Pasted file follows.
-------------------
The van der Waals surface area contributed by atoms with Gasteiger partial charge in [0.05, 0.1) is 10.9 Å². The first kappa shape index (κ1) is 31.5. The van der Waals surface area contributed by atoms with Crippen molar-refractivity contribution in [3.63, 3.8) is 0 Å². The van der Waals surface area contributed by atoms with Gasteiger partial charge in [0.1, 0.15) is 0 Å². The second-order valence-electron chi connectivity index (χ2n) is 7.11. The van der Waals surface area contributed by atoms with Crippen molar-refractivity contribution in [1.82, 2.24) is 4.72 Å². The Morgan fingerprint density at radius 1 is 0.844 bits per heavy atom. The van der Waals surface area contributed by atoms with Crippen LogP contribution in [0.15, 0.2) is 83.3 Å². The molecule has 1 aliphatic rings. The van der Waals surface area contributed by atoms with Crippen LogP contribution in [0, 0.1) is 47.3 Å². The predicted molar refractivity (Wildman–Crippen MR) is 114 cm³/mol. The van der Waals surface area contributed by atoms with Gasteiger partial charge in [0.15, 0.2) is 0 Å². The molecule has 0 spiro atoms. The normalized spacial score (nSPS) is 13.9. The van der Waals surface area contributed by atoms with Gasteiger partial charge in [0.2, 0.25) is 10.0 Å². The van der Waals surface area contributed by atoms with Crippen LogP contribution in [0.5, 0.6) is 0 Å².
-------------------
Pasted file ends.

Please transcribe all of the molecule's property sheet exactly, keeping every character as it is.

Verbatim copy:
The van der Waals surface area contributed by atoms with Gasteiger partial charge in [0.05, 0.1) is 10.9 Å². The first kappa shape index (κ1) is 31.5. The van der Waals surface area contributed by atoms with Crippen molar-refractivity contribution in [3.63, 3.8) is 0 Å². The van der Waals surface area contributed by atoms with Gasteiger partial charge in [0.1, 0.15) is 0 Å². The second-order valence-electron chi connectivity index (χ2n) is 7.11. The van der Waals surface area contributed by atoms with Crippen molar-refractivity contribution in [1.82, 2.24) is 4.72 Å². The Morgan fingerprint density at radius 1 is 0.844 bits per heavy atom. The van der Waals surface area contributed by atoms with Crippen LogP contribution in [0.15, 0.2) is 83.3 Å². The molecule has 1 aliphatic rings. The van der Waals surface area contributed by atoms with Crippen LogP contribution in [0, 0.1) is 47.3 Å². The predicted molar refractivity (Wildman–Crippen MR) is 114 cm³/mol. The van der Waals surface area contributed by atoms with Gasteiger partial charge in [0.15, 0.2) is 0 Å². The molecule has 0 spiro atoms. The normalized spacial score (nSPS) is 13.9. The van der Waals surface area contributed by atoms with Gasteiger partial charge in [0.2, 0.25) is 10.0 Å². The van der Waals surface area contributed by atoms with Crippen LogP contribution in [0.5, 0.6) is 0 Å².